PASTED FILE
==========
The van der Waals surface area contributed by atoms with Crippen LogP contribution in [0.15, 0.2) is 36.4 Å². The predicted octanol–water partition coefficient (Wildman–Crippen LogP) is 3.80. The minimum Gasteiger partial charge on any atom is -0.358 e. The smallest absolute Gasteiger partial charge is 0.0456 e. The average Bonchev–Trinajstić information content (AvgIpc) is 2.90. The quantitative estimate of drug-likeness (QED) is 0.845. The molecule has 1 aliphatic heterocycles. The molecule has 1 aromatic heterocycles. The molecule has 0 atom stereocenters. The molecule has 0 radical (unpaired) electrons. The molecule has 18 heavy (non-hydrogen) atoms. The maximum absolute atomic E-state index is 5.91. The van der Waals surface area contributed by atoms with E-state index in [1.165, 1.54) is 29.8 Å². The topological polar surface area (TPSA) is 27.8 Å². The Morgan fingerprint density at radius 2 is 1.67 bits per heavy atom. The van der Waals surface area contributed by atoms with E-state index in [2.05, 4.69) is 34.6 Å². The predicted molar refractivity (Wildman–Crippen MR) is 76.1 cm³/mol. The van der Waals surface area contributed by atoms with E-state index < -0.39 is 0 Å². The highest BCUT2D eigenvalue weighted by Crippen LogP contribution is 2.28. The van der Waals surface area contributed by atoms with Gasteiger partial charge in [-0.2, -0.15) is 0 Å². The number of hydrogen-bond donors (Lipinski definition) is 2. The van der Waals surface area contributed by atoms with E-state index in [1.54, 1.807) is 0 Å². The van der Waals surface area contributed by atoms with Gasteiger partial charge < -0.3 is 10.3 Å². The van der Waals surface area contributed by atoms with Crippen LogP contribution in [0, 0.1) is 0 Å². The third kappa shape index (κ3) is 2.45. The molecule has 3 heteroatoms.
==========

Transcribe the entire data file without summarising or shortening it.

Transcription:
The van der Waals surface area contributed by atoms with Crippen LogP contribution in [0.15, 0.2) is 36.4 Å². The predicted octanol–water partition coefficient (Wildman–Crippen LogP) is 3.80. The minimum Gasteiger partial charge on any atom is -0.358 e. The smallest absolute Gasteiger partial charge is 0.0456 e. The average Bonchev–Trinajstić information content (AvgIpc) is 2.90. The quantitative estimate of drug-likeness (QED) is 0.845. The molecule has 1 aliphatic heterocycles. The molecule has 1 aromatic heterocycles. The molecule has 0 atom stereocenters. The molecule has 0 radical (unpaired) electrons. The molecule has 18 heavy (non-hydrogen) atoms. The maximum absolute atomic E-state index is 5.91. The van der Waals surface area contributed by atoms with E-state index in [1.165, 1.54) is 29.8 Å². The topological polar surface area (TPSA) is 27.8 Å². The Morgan fingerprint density at radius 2 is 1.67 bits per heavy atom. The van der Waals surface area contributed by atoms with E-state index in [2.05, 4.69) is 34.6 Å². The predicted molar refractivity (Wildman–Crippen MR) is 76.1 cm³/mol. The van der Waals surface area contributed by atoms with E-state index < -0.39 is 0 Å². The highest BCUT2D eigenvalue weighted by Crippen LogP contribution is 2.28. The van der Waals surface area contributed by atoms with Gasteiger partial charge in [-0.2, -0.15) is 0 Å². The number of hydrogen-bond donors (Lipinski definition) is 2. The van der Waals surface area contributed by atoms with E-state index in [1.54, 1.807) is 0 Å². The van der Waals surface area contributed by atoms with Gasteiger partial charge < -0.3 is 10.3 Å². The van der Waals surface area contributed by atoms with Crippen LogP contribution in [0, 0.1) is 0 Å². The third kappa shape index (κ3) is 2.45. The molecule has 3 heteroatoms.